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Maidenhair Spleenwort

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A delicate fern found on walls, bridges and rocky places.


 

Maidenhair spleenwort (Asplenium trichomanes) is a charming little plant with a rather unusual name. Spleenworts are members of the fern family with special structural characteristics. They do not usually grow in the ground like many other plants, instead preferring rocky or wooden substrates. Many spleenworts are found in fairly unique places like crevices in rocks on mountain sides and are quite hard to find but the maidenhair spleenwort is widespread and can be found on walls and rocks virtually anywhere. Bridges and garden walls are the usual places to find them but this one was on the disused platform at Wareham Station.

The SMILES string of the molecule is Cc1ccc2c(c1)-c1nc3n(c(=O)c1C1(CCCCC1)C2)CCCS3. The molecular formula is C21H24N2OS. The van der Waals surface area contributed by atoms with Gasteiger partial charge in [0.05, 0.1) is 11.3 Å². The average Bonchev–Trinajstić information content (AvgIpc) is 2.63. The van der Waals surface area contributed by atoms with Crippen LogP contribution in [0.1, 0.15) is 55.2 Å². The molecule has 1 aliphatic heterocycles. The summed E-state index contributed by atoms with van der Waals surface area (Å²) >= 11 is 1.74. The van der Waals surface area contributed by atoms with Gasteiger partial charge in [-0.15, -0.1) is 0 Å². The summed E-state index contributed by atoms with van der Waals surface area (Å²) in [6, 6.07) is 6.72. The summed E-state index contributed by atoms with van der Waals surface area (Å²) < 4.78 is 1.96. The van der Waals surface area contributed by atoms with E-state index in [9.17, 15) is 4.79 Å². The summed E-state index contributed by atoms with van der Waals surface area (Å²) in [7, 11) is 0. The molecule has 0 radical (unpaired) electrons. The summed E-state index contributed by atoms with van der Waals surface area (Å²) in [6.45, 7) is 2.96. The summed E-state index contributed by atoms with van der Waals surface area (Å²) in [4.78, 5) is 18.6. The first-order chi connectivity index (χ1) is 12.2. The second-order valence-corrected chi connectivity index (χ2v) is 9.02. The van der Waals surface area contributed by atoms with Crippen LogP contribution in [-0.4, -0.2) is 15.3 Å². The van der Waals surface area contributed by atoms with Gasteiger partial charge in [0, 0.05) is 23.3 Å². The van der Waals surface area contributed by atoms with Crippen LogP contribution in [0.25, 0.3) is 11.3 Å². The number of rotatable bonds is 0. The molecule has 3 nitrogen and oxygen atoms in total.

They are not difficult to identify as they are small plants, have a typical fern-like appearance, and have a distinctive black central stem off of which the 'leaves' form alternately, left then right. 

I cannot find where the name originates from but presumably spleenworts were considered to be beneficial to the spleen if eaten, this may or may not be true and I do not suggest you try it to see!


 

The records for this species have been organised into reports, charts, maps and photos. Click a pic below to see the detail:

Sites List Distribution Map Some Charts Some Photographs Original Tweets Relatives Guidance Notes
Common Name Maidenhair Spleenwort
Scientific Name Asplenium trichomanes
Interest Level
3/5
Related Species - CLICK TO VIEW Spleenworts
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This species is often found in these habitats:

Habitat(s) Relationship
BB: Buildings, bridges and walls Associated